Silverlight design time error using VS 2010

Silverlight design time error using VS 2010

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mbianco21 posted on Thursday, June 10, 2010

Using CLSA 3.8.3, VS2010, .NET 3.5, SL 3.0. I am getting the following error in design time only. Help!

P.S. I will get this error in Blend 3, but not in VS 2008.

RockfordLhotka replied on Thursday, June 10, 2010

It looks like your data access code is being invoked when the designer loads some part of your UI. That's not uncommon - the XAML designers create instances of UI types, which might create an instance of your viewmodel or business object. In the end, your factory method is being called.

Of course you have no config file for blend, so the data portal is unable to find your app server and/or database.

You need to block the factory method from being called, or make the factory method not do anything - when the code is running in design mode.

mbianco21 replied on Thursday, June 10, 2010

That makes sense. It is the "how to" part I was after. In the snipet below, is there anyway to check whether I am in design mode in the xaml and switch the IsInitialLoadEnabled to false? (Which solves the problem). Aren't others having this problem? I am following a pretty basic and common pattern I learned from the video series. Any recommendation would help. Thanks in advance.



                               ObjectType=Business.FSAList, Stock.Business"

                               ManageObjectLifetime="True"   FactoryMethod="GetFSAList"  

                               DataChangedHandler="{StaticResource DataErrorDialog}"

                               IsInitialLoadEnabled="True"  >

mbianco21 replied on Friday, June 11, 2010

Okay. This is what I came up with- at least for the time being (and I can get back to work). This is on the client....If anyone has something better, I would love to hear...

        public static void GetFSAList(EventHandler<DataPortalResult<FSAList>> callback)


            if (!System.ComponentModel.DesignerProperties.GetIsInDesignMode(System.Windows.Application.Current.RootVisual))  {

                var dp = new DataPortal<FSAList>();

                dp.FetchCompleted += callback;





RockfordLhotka replied on Friday, June 11, 2010

Now that I'm home and have a couple minutes, I can provide a little more background.

Prior to 3.8.2 the data portal did this check for you, and routed data portal calls to a "design time create/fetch method".

There were two problems with that.

  1. There's apparently a SL/.NET runtime bug that causes this to fail with a Win32 exception under high load (that's really bad)
  2. VS 2010 has a different way of handling design time data

CSLA 4 entirely eliminates the design time concept - since there's this new model.

CSLA 3.8.2 has a quick fix that eliminates the design time check to avoid the runtime issue that several people had encountered - it just never detects that the code is in design time...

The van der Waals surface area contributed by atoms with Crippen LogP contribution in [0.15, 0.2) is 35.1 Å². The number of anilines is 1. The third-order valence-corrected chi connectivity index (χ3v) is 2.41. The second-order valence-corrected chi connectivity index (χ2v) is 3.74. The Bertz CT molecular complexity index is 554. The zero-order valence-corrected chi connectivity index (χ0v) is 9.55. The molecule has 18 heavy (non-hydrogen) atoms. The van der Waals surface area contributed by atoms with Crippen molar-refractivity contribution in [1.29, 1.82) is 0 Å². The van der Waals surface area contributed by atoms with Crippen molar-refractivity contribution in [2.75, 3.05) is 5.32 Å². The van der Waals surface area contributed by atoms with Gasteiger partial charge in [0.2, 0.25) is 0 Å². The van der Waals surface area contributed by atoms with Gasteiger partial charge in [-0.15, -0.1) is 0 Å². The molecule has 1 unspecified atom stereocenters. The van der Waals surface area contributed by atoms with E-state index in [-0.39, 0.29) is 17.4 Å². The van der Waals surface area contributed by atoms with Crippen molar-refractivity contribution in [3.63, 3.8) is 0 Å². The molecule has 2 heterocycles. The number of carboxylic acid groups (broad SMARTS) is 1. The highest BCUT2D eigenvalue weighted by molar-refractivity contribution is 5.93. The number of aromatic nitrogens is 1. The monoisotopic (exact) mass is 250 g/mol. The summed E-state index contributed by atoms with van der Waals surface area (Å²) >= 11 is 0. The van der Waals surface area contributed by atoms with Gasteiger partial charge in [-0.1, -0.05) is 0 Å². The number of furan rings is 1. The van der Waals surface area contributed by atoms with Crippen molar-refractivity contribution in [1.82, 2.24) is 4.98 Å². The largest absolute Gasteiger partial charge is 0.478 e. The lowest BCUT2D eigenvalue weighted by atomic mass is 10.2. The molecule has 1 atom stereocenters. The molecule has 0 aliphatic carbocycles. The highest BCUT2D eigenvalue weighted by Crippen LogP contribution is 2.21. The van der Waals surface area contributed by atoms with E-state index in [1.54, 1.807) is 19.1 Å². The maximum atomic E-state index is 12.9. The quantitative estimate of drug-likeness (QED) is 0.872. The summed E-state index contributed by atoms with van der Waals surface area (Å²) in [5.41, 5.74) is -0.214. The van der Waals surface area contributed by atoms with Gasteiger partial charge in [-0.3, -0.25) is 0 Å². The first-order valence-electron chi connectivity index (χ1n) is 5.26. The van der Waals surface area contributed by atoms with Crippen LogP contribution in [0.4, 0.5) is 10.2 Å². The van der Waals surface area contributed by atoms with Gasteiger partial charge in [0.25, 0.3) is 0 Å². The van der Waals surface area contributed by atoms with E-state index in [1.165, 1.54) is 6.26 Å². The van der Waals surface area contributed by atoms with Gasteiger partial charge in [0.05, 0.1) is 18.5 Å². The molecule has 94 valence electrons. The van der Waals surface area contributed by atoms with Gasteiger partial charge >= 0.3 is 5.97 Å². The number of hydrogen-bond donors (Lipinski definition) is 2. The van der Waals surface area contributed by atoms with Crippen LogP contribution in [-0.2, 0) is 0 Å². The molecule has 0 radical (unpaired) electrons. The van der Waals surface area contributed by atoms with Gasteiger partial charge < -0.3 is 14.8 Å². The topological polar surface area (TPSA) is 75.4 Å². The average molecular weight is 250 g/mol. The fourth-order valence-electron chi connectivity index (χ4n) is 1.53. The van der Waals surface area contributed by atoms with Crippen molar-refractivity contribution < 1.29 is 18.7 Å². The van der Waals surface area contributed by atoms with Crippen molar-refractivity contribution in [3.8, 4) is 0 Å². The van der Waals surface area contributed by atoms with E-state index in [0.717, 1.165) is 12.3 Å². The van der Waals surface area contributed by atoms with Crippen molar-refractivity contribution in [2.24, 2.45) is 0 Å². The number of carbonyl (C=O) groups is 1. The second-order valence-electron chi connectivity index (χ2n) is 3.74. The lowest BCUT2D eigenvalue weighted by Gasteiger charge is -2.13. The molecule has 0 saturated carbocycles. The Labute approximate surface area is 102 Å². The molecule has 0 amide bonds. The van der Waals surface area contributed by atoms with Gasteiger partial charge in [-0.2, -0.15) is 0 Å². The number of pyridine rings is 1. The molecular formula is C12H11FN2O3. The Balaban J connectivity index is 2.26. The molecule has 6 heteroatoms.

The drawback is that you end up having to handle it yourself. The benefit is we avoid issue #1.

However, you should probably wrap your design time check code in "#if DEBUG" blocks, so that code doesn't get compiled into your deployed code (which would be release mode of course) - otherwise I suspect you run the risk of encountering the same runtime Win32 error.

Finally, and you probably won't like this, the whole data provider model appears to have lost support from Microsoft. Not that they are removing the feature, just that they aren't using it - which means it is effectively legacy technology. Instead, you are probably better off looking at the MVVM design pattern and using a viewmodel instead of a data provider.

CSLA 3.8 and higher has a ViewModel<T> base class that gives you a viewmodel with most of the functionality of the data provider - so the switch isn't too bad - but it is a slightly different architectural choice. The benefit of a viewmodel is that you write the constructor, which is where you invoke the factory method of the business type - so you can keep the design time check in the viewmodel (which is part of the presentation layer), and avoid having a WPF/SL-specific check in your business layer.

Architecturally, it is really terrible to put the design time check in the business class - but when using the data provider there's no good way to move it out, while with a viewmodel there's a good answer.

mbianco21 replied on Tuesday, June 15, 2010

Thanks Rocky, appriecitate it. Hello viewmodel!

ajj3085 replied on Tuesday, June 15, 2010

I do have a question about this, several really.

First, at my new gig, we are doing a lot of stuff I haven't done before, namely mocking and ICO for tighter unit tests.  Static factory methods can't be mocked away.  For a PoC I've been working on, I just created a factory object to wrap the call to the static method.  Not quite sure if that's the proper solution.  What are others' consensus on this when unit testing the view model? (I assume you'd want to, as there we have had good results unit testing the controller in MVC).

Second, won't the data access run this way when working with the designer, since it will create a view model?  I know I've hit wierd exceptions in the 2008 Wpf "designer" which turned out to be exceptions thrown when the dataportal didn't work properly (because the database connection wasn't available).  Am I missing something, or do you still have to consider this?



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